GOP Senate race, House contests top Mich. primary - Fox 2 News Headlines

GOP Senate race, House contests top Mich. primary

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LANSING, Mich. (AP) -

Michigan voters on Tuesday began choosing the Republican who will take on Democratic U.S. Sen. Debbie Stabenow in November and deciding several key congressional primary races, including challenges that could lead to one or both of the state's black congressmen losing their jobs.
 
Pete Hoekstra, of Holland, has an advantage in money and name recognition over Clark Durant, of Grosse Pointe, as they duke it out for the GOP U.S. Senate nomination in a race that also includes former Kent County Judge Randy Hekman, of Grand Rapids. Gary Glenn's name appears on the ballot, but he dropped out several weeks ago.
 
Hoekstra, a former longtime congressman and 2010 gubernatorial candidate, has strong support from the Republican establishment and a better statewide campaign operation. But Durant has been getting help from campaign ads run by an independent group, Prosperity for Michigan. The Detroit charter school foundation executive hopes to stun the front-runner with a come-from-behind victory fueled in part by tea party supporters.
 
Peter Durand, a Grosse Pointe Park lawyer who showed up early Tuesday to cast his vote, said he backed Durant.
 
"He'll have his own ideas about conserving our tax dollars," Durand said. "This is a seminal election. If we don't roll stuff back, we'll be in the same situation as Greece. We can't keep spending money this way -- I should say printing money."
 
Democratic Congressmen Hansen Clarke, of Detroit, and Gary Peters, of Oakland County's Bloomfield Township, are battling in the 14th District running from Detroit into Oakland County, along with several other candidates. If Peters wins, he'll fill a traditionally black seat in Congress. Civil rights icon Rep. John Conyers, of Detroit, also faces a primary challenges from several candidates in the 13th District. Victors in those two primaries are expected to easily win in November.
 
Late Tuesday afternoon, a steady stream of voters made their way in and out of the Congregation Beth Ahm Synagogue in West Bloomfield Township. Michelle Bristow said she voted straight Republican.
 
"It's the party that kind of represents what I feel most of the time -- not all of the time," said Bristow, 49. "I really hope that whatever happens (in November) we get a change. Our economy is so bad."
 
There were some early hiccups in Detroit. Poll workers were on time at a high school but the building wasn't open, causing a delay of more than an hour. Voters also complained about being searched by school security.
 
"I told them you cannot frisk voters," Detroit City Clerk Janice Winfrey said.
 
In the 11th District that includes Oakland County and western Wayne County, former state Sen. Nancy Cassis, a write-in candidate, has handed out thousands of dusty red silicone bracelets embossed with her name and "11th District" to help voters remember how to write in her name, although she acknowledges it's an uphill battle.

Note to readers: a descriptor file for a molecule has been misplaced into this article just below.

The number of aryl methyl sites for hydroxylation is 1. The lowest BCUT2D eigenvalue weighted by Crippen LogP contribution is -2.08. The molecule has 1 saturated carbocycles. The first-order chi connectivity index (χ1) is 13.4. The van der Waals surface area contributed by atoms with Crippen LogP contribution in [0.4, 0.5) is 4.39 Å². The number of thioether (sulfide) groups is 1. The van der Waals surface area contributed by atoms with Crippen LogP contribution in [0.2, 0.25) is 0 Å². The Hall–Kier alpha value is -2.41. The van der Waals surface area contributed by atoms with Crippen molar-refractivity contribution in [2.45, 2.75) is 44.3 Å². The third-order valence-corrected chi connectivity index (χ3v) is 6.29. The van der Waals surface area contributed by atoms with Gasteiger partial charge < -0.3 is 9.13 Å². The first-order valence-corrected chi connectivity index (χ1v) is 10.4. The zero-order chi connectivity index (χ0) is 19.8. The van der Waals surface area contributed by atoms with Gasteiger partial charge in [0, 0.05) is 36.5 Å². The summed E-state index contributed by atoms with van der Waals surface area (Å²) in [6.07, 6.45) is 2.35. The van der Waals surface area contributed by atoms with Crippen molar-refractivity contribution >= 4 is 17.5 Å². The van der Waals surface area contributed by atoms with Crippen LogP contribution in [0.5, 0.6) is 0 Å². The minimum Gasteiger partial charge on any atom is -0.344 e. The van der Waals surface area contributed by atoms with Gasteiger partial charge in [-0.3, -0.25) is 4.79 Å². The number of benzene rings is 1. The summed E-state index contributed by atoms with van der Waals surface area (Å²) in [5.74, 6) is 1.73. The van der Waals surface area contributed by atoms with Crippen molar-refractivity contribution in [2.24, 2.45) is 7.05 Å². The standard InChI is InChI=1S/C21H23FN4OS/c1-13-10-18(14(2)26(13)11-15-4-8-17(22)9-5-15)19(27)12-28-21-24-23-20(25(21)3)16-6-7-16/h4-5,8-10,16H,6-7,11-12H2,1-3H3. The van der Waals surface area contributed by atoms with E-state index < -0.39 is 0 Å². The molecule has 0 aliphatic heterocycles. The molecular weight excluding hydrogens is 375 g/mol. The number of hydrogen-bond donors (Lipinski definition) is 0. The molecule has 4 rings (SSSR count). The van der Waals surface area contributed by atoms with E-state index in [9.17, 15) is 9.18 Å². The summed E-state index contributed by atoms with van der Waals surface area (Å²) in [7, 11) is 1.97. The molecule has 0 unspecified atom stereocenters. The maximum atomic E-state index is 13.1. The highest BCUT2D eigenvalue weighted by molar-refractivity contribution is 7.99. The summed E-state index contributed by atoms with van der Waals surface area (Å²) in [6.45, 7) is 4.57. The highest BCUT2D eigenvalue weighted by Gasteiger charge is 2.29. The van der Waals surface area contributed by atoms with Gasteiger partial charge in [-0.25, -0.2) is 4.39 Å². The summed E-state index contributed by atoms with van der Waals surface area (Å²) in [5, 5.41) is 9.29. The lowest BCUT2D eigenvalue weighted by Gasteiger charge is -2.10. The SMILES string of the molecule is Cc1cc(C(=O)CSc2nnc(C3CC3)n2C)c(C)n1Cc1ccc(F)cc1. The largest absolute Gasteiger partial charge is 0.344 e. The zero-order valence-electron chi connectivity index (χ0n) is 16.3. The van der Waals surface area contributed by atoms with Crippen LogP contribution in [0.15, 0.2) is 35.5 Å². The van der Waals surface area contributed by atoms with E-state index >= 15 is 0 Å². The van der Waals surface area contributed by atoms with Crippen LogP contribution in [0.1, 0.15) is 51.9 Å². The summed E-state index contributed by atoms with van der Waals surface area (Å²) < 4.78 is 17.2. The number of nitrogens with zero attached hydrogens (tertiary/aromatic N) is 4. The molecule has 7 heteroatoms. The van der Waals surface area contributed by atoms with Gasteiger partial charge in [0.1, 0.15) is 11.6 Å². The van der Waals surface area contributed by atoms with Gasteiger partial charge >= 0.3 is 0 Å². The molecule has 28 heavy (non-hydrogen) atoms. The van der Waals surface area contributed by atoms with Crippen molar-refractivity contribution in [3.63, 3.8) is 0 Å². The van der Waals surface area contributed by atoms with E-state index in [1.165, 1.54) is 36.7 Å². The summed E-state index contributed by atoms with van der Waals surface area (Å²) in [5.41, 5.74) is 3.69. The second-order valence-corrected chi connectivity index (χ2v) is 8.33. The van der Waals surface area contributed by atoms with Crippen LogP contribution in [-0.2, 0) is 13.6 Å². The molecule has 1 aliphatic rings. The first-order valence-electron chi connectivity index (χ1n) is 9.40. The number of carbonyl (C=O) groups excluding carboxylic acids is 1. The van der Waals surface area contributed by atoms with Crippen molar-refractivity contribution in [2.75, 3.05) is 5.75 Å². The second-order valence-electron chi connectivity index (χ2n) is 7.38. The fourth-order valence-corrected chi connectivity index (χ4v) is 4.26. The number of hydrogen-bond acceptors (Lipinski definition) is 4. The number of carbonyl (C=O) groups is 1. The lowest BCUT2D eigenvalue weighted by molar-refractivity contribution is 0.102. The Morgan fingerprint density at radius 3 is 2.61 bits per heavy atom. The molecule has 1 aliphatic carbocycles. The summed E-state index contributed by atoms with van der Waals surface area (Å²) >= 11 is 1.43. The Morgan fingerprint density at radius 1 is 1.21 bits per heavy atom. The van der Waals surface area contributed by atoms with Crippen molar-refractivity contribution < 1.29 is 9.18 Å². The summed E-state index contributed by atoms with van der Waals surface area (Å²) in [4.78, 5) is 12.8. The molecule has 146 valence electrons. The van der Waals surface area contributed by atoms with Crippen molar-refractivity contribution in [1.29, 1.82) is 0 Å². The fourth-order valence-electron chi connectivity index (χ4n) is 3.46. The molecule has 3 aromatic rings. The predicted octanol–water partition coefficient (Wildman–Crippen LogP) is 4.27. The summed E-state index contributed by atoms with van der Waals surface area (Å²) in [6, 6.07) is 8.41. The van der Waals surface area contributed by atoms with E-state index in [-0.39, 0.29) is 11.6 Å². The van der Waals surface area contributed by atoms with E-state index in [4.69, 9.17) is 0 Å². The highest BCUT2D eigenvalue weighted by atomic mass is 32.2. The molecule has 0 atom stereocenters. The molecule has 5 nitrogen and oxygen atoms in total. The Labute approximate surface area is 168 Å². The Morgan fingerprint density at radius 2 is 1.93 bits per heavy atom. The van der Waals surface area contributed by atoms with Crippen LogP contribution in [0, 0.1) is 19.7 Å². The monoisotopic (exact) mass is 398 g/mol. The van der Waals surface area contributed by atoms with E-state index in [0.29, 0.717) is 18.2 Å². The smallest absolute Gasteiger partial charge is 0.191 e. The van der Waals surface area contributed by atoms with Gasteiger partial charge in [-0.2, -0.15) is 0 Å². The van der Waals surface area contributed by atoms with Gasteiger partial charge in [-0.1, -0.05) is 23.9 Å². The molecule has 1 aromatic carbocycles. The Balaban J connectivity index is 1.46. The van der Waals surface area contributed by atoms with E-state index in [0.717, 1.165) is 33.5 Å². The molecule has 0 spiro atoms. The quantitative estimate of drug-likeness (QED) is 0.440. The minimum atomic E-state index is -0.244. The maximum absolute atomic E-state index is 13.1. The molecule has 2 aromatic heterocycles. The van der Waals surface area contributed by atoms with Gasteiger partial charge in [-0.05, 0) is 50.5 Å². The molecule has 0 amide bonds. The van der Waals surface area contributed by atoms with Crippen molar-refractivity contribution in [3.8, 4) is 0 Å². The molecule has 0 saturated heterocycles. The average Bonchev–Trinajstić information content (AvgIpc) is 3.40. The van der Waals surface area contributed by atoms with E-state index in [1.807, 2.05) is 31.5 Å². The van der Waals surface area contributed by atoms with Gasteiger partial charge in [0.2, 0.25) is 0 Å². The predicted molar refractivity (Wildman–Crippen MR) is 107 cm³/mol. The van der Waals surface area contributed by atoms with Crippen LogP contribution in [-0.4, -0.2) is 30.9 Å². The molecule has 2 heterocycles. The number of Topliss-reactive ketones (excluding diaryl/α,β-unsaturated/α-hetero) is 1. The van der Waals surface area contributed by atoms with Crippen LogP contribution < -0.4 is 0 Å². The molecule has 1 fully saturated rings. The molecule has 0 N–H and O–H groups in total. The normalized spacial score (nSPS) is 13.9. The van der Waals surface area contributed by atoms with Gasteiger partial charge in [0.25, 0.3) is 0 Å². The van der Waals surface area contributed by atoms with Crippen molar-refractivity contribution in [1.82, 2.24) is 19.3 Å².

Former teacher Kerry Bentivolio, who raises reindeer near Milford, was the only candidate on the Republican ballot for the 11th District congressional race after U.S. Rep. Thaddeus McCotter failed to submit enough valid signatures and then dropped out of the race. That lasted only until Cassis and Drexel Morton, of Wayne County's Canton Township, launched write-in campaigns, with Cassis getting the backing of most of the district's elected officials
 
Bentivolio's campaign has asked the secretary of state's office to ban the bracelets, saying they violate a state law banning the display of any material that makes reference to an election within 100 feet of a polling place. But a spokesman for GOP Secretary of State Ruth Johnson says the bracelets, into which the information has been cut rather than printed, are legal.
 
Woodhams added voters don't have to write in Cassis' exact name for the vote to count, although they do need to remember to darken the oval next to the write-in candidate's name.
 
Cassis campaign spokesman David Mroz said the 68-year-old realizes only three people ever have won a congressional seat as a write-in candidate, but she's working hard to win Tuesday's GOP primary and the chance to take on the winner of the Democratic primary in November.
 
"I really feel like we've done the best job possible to pull off something that's near impossible," Mroz said.
 
In the 11th District Democratic race, physician and Canton Township Trustee Syed Taj faces Bill Roberts, of Wayne County's Redford Township, who is a Lyndon LaRouche supporter who thinks President Barack Obama should be impeached, largely for foreign policy reasons.
 
Other major congressional contests include southwest Michigan's 6th District, where Jack Hoogendyk, of Kalamazoo County's Texas Township, is working to defeat veteran GOP Rep. Fred Upton, of St. Joseph, after failing to do so two years ago; and west Michigan's 3rd District, where Democrats Trevor Thomas, of Grand Rapids, and Steve Pestka, of Ada, are battling for the chance to take on GOP incumbent Justin Amash in November.
 
Voters in Wayne, Oakland and Macomb counties are voting Tuesday on a special millage to support the Detroit Institute of Arts. The institute says it will have to sharply curtail services if the 10-year millage doesn't pass.
 
Kafi Kumasi, 36, of Grosse Pointe Park supported the tax.
 
"Art is a cultural artifact that we leave to our children," she said. "It beings communities together."
 
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Associated Press writers Ed White in Detroit, Jeff Karoub in Dearborn and Corey Williams in West Bloomfield Township contributed to this report.
 
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Follow Kathy Barks Hoffman on Twitter: http://twitter.com/kathybhoffman.

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